Research Roundup


Debbie Rigby takes a look at research news from around the world

Statin-associated Side Effects

Statins are associated with various statin-associated symptoms (SAS), including statin-associated muscle symptoms (SAMS), diabetes mellitus (DM), and central nervous system complaints. Clinically important muscle symptoms, including rhabdomyolysis and statin-induced necrotizing autoimmune myopathy (SINAM), are rare.

J Am Coll Cardiol. 2016;67(20):2395-2410.

 

Comparative effectiveness and safety of non-vitamin K antagonist oral anticoagulants and warfarin in patients with atrial fibrillation

A Danish nationwide observational cohort study of nearly 62,000 patients with non-valvular atrial fibrillation who were naïve to oral anticoagulants has concluded that all NOACs seem to be safe and effective alternatives to warfarin in a routine care setting. No significant difference was found between NOACs and warfarin for ischaemic stroke. The risks of death, any bleeding, or major bleeding were significantly lower for apixaban and dabigatran compared with warfarin.

BMJ 2016;353:i3189

 

Prioritizing interventions to address polypharmacy in Australian aged care facilities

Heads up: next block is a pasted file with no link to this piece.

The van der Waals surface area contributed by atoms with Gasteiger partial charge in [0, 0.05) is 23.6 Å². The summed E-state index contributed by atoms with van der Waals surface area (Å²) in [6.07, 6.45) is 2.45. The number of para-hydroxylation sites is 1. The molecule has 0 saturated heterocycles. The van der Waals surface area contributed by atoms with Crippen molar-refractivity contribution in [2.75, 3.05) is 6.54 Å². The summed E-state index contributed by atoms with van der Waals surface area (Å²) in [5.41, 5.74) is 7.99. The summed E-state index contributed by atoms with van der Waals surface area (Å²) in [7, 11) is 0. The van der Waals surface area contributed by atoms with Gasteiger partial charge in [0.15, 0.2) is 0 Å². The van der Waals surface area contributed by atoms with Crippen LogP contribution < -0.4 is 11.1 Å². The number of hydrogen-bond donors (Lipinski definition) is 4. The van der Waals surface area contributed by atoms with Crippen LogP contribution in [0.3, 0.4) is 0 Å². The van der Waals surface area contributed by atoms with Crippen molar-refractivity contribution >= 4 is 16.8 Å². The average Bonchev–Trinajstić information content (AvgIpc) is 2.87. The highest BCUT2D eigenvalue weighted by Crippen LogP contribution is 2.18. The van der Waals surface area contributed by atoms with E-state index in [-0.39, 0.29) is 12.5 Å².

This study prioritized a range of potential interventions that may be used to assist clinicians and policy makers develop a comprehensive strategy to manage polypharmacy in RACFs. The top interventions in rank order were ‘implementation of a pharmacist-led medication reconciliation service for new residents’, ‘conduct facility-level audits and feedback to staff and healthcare professionals’, ‘develop deprescribing scripts to assist clinician-resident discussion’, ‘develop or revise prescribing guidelines specific to older people with multimorbidity in RACFs’, ‘implement electronic medication charts and records’ and ‘better support Medication Advisory Committees (MACs) to address medication appropriateness’.

Research in Social and Administrative Pharmacy, Available online 15 June 2016

 

Empagliflozin and Progression of Kidney Disease in Type 2 Diabetes

In patients with type 2 diabetes at high cardiovascular risk, empagliflozin is associated with slower progression of kidney disease and lower rates of clinically relevant renal events than was placebo when added to standard care.

New England Journal of Medicine, June 14, 2016

 

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